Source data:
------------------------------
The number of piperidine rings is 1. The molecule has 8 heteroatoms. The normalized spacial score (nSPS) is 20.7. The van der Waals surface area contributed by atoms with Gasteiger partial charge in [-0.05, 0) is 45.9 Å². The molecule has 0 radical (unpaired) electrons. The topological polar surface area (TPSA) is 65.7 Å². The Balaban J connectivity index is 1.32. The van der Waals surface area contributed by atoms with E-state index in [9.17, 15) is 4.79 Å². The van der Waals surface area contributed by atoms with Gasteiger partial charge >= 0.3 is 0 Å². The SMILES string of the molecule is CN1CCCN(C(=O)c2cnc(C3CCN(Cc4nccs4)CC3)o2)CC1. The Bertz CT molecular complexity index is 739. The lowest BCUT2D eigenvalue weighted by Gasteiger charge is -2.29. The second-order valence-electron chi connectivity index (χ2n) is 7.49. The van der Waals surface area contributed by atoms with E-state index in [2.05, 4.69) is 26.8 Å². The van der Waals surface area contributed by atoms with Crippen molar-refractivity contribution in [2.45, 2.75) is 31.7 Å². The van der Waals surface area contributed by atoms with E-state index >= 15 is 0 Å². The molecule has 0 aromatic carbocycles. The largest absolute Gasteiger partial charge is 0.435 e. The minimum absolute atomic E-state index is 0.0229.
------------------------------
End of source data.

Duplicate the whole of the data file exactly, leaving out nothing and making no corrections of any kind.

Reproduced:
The number of piperidine rings is 1. The molecule has 8 heteroatoms. The normalized spacial score (nSPS) is 20.7. The van der Waals surface area contributed by atoms with Gasteiger partial charge in [-0.05, 0) is 45.9 Å². The molecule has 0 radical (unpaired) electrons. The topological polar surface area (TPSA) is 65.7 Å². The Balaban J connectivity index is 1.32. The van der Waals surface area contributed by atoms with E-state index in [9.17, 15) is 4.79 Å². The van der Waals surface area contributed by atoms with Gasteiger partial charge >= 0.3 is 0 Å². The SMILES string of the molecule is CN1CCCN(C(=O)c2cnc(C3CCN(Cc4nccs4)CC3)o2)CC1. The Bertz CT molecular complexity index is 739. The lowest BCUT2D eigenvalue weighted by Gasteiger charge is -2.29. The second-order valence-electron chi connectivity index (χ2n) is 7.49. The van der Waals surface area contributed by atoms with E-state index in [2.05, 4.69) is 26.8 Å². The van der Waals surface area contributed by atoms with Crippen molar-refractivity contribution in [2.45, 2.75) is 31.7 Å². The van der Waals surface area contributed by atoms with E-state index >= 15 is 0 Å². The molecule has 0 aromatic carbocycles. The largest absolute Gasteiger partial charge is 0.435 e. The minimum absolute atomic E-state index is 0.0229.